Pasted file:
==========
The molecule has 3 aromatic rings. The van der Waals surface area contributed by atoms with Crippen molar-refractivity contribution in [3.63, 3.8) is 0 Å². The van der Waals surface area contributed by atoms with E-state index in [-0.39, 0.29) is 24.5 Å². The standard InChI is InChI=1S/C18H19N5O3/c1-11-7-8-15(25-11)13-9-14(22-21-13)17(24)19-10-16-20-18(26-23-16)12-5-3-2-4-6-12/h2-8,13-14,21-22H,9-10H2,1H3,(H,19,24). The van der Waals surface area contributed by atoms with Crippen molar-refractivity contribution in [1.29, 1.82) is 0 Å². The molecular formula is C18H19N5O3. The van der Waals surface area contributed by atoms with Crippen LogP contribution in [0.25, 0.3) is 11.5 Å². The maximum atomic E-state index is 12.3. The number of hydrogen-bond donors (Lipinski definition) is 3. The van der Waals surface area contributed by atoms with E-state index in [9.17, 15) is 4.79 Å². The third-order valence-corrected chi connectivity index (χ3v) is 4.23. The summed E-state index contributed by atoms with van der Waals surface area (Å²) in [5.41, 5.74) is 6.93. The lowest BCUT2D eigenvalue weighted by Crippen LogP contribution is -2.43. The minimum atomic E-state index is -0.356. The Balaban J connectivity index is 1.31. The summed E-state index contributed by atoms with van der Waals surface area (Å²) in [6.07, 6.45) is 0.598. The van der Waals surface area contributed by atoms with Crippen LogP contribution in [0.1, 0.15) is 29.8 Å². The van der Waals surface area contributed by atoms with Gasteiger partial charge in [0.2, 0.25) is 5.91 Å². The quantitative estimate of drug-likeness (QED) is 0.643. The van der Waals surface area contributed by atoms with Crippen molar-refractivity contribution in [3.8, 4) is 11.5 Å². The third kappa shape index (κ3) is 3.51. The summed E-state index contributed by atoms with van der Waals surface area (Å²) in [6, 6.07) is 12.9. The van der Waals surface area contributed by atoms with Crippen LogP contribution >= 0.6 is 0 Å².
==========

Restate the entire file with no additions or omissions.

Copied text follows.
The molecule has 3 aromatic rings. The van der Waals surface area contributed by atoms with Crippen molar-refractivity contribution in [3.63, 3.8) is 0 Å². The van der Waals surface area contributed by atoms with E-state index in [-0.39, 0.29) is 24.5 Å². The standard InChI is InChI=1S/C18H19N5O3/c1-11-7-8-15(25-11)13-9-14(22-21-13)17(24)19-10-16-20-18(26-23-16)12-5-3-2-4-6-12/h2-8,13-14,21-22H,9-10H2,1H3,(H,19,24). The van der Waals surface area contributed by atoms with Crippen molar-refractivity contribution in [1.29, 1.82) is 0 Å². The molecular formula is C18H19N5O3. The van der Waals surface area contributed by atoms with Crippen LogP contribution in [0.25, 0.3) is 11.5 Å². The maximum atomic E-state index is 12.3. The number of hydrogen-bond donors (Lipinski definition) is 3. The van der Waals surface area contributed by atoms with E-state index in [9.17, 15) is 4.79 Å². The third-order valence-corrected chi connectivity index (χ3v) is 4.23. The summed E-state index contributed by atoms with van der Waals surface area (Å²) in [5.41, 5.74) is 6.93. The lowest BCUT2D eigenvalue weighted by Crippen LogP contribution is -2.43. The minimum atomic E-state index is -0.356. The Balaban J connectivity index is 1.31. The summed E-state index contributed by atoms with van der Waals surface area (Å²) in [6.07, 6.45) is 0.598. The van der Waals surface area contributed by atoms with Crippen LogP contribution in [0.1, 0.15) is 29.8 Å². The van der Waals surface area contributed by atoms with Gasteiger partial charge in [0.2, 0.25) is 5.91 Å². The quantitative estimate of drug-likeness (QED) is 0.643. The van der Waals surface area contributed by atoms with Crippen molar-refractivity contribution in [3.8, 4) is 11.5 Å². The third kappa shape index (κ3) is 3.51. The summed E-state index contributed by atoms with van der Waals surface area (Å²) in [6, 6.07) is 12.9. The van der Waals surface area contributed by atoms with Crippen LogP contribution >= 0.6 is 0 Å².